OPINION: Don’t Delete The Past


Photo credit/ Jennifer Flynn

HBO Max removed “Gone with the Wind” before returning it with a warning at the beginning of the film.

Watching the two-episode Season 15 premiere of “It’s Always Sunny in Philadelphia” recently, I wasn’t expecting both episodes of such an infamously raunchy sitcom to have a political twist. Specifically, the second episode mentions previous Lethal Weapon fan movies made by the characters and how they were removed from their local library due to blackface.

I did some digging the next day, and indeed, not only were two different “Lethal Weapon”-themed episodes of this show absent from Hulu, but so were a number of others. Most, if not all, showed the amoral main characters wearing blackface, as well as casually saying things that could further offend people of color.

The focus of this article will not be on that show, primarily because the creators have long since apologized, and I want to give that show a second chance. I want to focus instead on the censoring and deletion of far older shows and movies for their portrayals of race, and why that is counterproductive to both the past and the future of our goal to live in harmony as humans.

As an example, take “Gone With the Wind,” a movie from 1939. It’s a love story set during the Civil War, and as such contains multiple scenes of African Americans being mistreated and stereotyped. The movie also features a scene that today would be classified as “marital rape.” In the wake of the Black Lives Matter movement last year, the film was booted from the streaming service HBO Max, then became the best-selling movie on Amazon for a couple of weeks, and later returned to HBO Max with a content warning delivered by Jacqueline Stewart, a professor at the University of Chicago and the first African American presenter of Turner Classic Movies (TCM). Intending to avoid controversy, HBO started a new one with the content warning, raising the question of whether old movies and shows that contain racist, xenophobic, and sexist content should be censored.

Now, to be fair, the company later admitted that putting the movie back up after enough time had passed had been their intention from the start. But after how much time, and would they have actually censored the movie had public interest and controversy not intervened?

Across the pond in England, the beloved 1975 sitcom “Fawlty Towers” recently had its sixth episode briefly removed by UKTV for all of two days before it was restored after public outcry. This was due to an early scene involving an old character named the Major, who was relating an anecdote that involved at least two racial slurs. Not only had the scene been cut from public airings–and justifiably so–for years prior without incident, but creator John Cleese has been on record saying the character was meant to represent the older generation that actually thought this way, not his own views.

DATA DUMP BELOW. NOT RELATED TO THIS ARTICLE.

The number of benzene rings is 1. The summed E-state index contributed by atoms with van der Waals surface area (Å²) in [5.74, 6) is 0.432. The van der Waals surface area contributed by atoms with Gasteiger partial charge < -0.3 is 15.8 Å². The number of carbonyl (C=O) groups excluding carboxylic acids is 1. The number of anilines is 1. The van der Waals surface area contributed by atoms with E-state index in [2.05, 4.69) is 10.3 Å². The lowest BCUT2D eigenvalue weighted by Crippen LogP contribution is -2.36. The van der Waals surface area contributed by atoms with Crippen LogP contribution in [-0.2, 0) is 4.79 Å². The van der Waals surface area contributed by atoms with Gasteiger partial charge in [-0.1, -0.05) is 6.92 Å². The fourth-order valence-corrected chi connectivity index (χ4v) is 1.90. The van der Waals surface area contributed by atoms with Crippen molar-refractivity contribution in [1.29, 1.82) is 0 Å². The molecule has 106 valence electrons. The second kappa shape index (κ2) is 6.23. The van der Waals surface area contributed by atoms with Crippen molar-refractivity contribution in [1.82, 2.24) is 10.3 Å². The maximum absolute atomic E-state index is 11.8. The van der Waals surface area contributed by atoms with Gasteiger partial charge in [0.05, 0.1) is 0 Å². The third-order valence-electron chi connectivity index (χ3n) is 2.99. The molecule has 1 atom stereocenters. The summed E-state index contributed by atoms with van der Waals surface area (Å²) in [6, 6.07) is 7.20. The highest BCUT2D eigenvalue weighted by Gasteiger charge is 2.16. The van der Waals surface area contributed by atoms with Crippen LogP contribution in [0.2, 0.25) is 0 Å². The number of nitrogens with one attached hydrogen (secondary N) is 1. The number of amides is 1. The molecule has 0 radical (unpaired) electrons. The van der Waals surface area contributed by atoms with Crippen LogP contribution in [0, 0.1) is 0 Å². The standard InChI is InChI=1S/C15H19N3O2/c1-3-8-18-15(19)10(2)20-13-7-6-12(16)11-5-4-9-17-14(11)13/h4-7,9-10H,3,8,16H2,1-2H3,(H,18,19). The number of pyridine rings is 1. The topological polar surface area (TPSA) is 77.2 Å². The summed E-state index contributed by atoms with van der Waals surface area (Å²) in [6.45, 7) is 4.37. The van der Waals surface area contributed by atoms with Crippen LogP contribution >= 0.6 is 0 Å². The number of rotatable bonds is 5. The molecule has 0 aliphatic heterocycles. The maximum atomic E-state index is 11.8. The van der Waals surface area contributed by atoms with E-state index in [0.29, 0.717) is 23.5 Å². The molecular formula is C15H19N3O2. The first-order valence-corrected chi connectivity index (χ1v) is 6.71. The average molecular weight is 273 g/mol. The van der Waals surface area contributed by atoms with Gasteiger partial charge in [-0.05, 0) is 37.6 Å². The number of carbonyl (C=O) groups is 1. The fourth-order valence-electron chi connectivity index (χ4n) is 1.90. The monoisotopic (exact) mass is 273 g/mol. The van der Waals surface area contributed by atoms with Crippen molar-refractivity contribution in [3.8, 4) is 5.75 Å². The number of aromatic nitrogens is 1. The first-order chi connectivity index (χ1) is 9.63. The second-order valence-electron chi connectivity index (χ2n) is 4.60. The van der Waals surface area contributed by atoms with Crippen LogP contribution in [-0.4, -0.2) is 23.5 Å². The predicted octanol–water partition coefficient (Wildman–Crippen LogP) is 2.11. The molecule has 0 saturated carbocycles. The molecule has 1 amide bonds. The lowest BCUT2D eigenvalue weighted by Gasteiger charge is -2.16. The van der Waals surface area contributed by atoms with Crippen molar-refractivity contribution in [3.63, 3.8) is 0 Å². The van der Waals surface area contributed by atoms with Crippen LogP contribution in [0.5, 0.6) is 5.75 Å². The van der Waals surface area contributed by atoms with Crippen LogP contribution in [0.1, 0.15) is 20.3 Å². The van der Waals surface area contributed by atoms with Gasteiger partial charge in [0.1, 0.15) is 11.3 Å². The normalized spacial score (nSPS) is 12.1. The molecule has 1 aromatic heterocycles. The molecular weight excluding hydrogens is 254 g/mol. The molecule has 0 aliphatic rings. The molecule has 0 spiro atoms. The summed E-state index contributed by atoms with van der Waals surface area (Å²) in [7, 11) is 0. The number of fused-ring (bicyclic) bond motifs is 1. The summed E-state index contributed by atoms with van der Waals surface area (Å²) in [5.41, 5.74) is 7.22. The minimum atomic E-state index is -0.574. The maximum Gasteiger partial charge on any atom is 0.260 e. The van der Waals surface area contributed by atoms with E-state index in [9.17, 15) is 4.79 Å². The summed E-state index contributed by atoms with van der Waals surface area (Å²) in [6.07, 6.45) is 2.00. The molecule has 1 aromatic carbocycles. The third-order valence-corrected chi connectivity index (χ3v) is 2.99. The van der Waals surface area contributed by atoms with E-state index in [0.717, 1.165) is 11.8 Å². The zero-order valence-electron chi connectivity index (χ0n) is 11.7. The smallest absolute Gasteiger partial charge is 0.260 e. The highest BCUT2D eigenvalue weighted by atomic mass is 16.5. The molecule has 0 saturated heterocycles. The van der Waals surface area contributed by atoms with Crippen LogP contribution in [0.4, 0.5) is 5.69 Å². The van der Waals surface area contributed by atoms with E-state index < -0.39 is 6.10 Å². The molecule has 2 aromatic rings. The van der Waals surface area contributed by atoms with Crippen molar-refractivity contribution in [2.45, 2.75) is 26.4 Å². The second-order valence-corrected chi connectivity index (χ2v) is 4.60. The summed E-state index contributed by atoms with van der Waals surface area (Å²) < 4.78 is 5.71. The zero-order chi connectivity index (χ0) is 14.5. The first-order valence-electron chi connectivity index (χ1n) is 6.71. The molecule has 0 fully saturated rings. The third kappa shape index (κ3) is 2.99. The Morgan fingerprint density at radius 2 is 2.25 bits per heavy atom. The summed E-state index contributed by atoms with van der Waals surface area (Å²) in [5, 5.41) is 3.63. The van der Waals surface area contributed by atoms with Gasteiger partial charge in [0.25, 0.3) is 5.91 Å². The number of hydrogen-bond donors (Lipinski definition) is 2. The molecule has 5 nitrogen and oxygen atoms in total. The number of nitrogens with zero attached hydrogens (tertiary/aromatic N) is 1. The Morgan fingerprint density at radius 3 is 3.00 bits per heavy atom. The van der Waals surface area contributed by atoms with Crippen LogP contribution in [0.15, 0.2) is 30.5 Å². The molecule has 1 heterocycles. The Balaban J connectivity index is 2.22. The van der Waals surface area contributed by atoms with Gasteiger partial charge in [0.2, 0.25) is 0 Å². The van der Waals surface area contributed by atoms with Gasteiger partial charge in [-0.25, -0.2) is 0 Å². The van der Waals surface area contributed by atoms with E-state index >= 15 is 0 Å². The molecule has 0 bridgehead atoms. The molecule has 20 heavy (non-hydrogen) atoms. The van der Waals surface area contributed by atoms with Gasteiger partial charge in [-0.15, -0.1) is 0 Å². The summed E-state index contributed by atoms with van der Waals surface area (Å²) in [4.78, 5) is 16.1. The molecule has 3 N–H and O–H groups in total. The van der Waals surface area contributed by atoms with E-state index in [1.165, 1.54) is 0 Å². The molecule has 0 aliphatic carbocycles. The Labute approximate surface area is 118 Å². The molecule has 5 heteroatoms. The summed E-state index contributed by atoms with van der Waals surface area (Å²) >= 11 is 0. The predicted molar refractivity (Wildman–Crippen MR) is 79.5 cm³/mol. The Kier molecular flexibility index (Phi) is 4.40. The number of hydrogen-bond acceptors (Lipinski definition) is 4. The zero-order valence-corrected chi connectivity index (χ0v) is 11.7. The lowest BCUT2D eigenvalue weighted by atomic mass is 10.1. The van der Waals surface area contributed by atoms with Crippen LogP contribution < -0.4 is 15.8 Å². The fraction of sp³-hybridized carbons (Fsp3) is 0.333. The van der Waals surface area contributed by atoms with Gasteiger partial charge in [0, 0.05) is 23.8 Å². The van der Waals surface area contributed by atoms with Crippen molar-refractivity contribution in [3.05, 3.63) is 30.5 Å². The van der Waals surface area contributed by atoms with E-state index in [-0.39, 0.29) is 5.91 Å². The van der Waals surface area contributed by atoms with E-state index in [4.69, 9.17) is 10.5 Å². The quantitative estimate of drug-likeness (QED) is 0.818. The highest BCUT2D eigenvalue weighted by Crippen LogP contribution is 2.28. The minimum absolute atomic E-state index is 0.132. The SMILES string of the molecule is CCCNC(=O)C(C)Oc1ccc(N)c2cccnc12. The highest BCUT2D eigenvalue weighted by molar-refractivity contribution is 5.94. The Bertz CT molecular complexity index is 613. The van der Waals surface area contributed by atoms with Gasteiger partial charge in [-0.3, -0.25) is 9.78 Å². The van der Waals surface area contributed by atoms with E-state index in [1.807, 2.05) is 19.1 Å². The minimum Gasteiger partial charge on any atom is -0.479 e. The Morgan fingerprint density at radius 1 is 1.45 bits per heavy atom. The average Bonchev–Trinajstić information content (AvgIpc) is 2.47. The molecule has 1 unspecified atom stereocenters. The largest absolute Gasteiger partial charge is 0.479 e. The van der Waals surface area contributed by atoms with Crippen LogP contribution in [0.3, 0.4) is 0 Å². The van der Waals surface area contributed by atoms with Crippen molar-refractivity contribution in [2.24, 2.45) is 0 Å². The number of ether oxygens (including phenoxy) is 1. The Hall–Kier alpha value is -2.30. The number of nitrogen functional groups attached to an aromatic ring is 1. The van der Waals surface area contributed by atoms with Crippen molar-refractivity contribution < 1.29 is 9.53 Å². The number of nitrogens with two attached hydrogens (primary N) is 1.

In this case, the censorship controversy is a little more understandable. But, like in the United States, the companies involved assumed impressionable viewers would not realize when the show was made and instituted a content warning.

Would the scene, or potentially the whole episode, have been removed if people hadn’t raised a fuss? That remains unknown.

Whether it be something like Johnny Cash singing in front of a Confederate flag on an episode of “The Muppet Show” from the 1970s or the crows from “Dumbo” in the 1940s, just about everything from the past is being held up to a magnifying glass and scrutinized these days. Unfortunately, this truly means everything: aside from standing in front of a flag that symbolizes racism and the oppression of equal rights, Cash is just performing. And as for “Fawlty Towers,” despite how jarring the language was, it was just a passing scene that had no relevance to the plot.

I understand that, now more than ever, we are looking back in anger at what we as a society did before there was a public consensus that certain things were wrong. Now we seek to fix those mistakes. But deleting and censoring things is not the answer. Rather than destroying what we did wrong, we can watch what we did, learn from it and keep passing it down as a grave reminder of what not to do from here on out. Mindlessly deleting everything in an attempt to seem “good” and “moral” serves little purpose. It just seems to be an attempt to stave off the guilt of having white privilege.

And as for content warnings, I believe that they are a necessary evil in achieving this goal. While educating ourselves and future generations on why certain things were and still are wrong by showing them is the right thing to do, some people, understandably, may not want to view these things from the past. Rounding back to the example with “The Muppet Show”, despite how the Confederacy flag has nothing to do with what is currently happening, people who were demeaned by the flag may not wish to view it. So, Disney was right to add a content warning, stating that it was wrong and they no longer stand by the values of that flag.

Doing that, at least to me, is the best thing we can do to warn people who were affected by these things and are adverse to them that we are showing these things again so we can correct our mistakes.

I’d like to conclude with a quote found on some compilations of cartoons made by Warner Bros., such as the “Censored Eleven.” I think it sums things up pretty well.

“The cartoons you are about to see are products of their time. They may depict some of the ethical and racial prejudices that were commonplace in American society. …These cartoons are being presented as they were originally created, because to do otherwise would be the same as claiming these prejudices never existed.”

Couldn’t have said it better myself.

Contact the writer: [email protected]